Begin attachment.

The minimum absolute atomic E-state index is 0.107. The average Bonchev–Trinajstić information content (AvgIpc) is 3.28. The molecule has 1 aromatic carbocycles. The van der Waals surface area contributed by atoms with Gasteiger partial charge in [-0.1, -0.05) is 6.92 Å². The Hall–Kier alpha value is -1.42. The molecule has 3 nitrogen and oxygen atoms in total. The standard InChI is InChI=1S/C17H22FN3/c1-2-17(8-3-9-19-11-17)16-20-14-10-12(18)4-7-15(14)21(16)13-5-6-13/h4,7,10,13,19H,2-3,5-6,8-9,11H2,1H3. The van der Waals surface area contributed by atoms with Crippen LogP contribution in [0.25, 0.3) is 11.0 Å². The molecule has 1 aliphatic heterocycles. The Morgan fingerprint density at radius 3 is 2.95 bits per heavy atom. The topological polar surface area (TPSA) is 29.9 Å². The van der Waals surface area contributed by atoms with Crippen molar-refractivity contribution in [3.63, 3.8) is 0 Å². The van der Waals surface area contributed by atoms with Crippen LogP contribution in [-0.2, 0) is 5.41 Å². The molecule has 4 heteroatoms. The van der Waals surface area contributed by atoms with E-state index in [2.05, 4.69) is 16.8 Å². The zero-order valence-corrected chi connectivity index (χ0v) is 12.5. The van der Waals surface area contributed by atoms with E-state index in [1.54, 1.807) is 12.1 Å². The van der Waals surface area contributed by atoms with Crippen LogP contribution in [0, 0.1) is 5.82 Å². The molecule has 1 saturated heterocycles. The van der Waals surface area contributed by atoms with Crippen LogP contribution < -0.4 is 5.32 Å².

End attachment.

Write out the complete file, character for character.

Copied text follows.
The minimum absolute atomic E-state index is 0.107. The average Bonchev–Trinajstić information content (AvgIpc) is 3.28. The molecule has 1 aromatic carbocycles. The van der Waals surface area contributed by atoms with Gasteiger partial charge in [-0.1, -0.05) is 6.92 Å². The Hall–Kier alpha value is -1.42. The molecule has 3 nitrogen and oxygen atoms in total. The standard InChI is InChI=1S/C17H22FN3/c1-2-17(8-3-9-19-11-17)16-20-14-10-12(18)4-7-15(14)21(16)13-5-6-13/h4,7,10,13,19H,2-3,5-6,8-9,11H2,1H3. The van der Waals surface area contributed by atoms with Crippen LogP contribution in [0.25, 0.3) is 11.0 Å². The molecule has 1 aliphatic heterocycles. The Morgan fingerprint density at radius 3 is 2.95 bits per heavy atom. The topological polar surface area (TPSA) is 29.9 Å². The van der Waals surface area contributed by atoms with Crippen molar-refractivity contribution in [3.63, 3.8) is 0 Å². The van der Waals surface area contributed by atoms with Crippen LogP contribution in [-0.2, 0) is 5.41 Å². The molecule has 4 heteroatoms. The van der Waals surface area contributed by atoms with E-state index in [2.05, 4.69) is 16.8 Å². The zero-order valence-corrected chi connectivity index (χ0v) is 12.5. The van der Waals surface area contributed by atoms with E-state index in [1.54, 1.807) is 12.1 Å². The van der Waals surface area contributed by atoms with Crippen LogP contribution in [0, 0.1) is 5.82 Å². The molecule has 1 saturated heterocycles. The van der Waals surface area contributed by atoms with Crippen LogP contribution < -0.4 is 5.32 Å².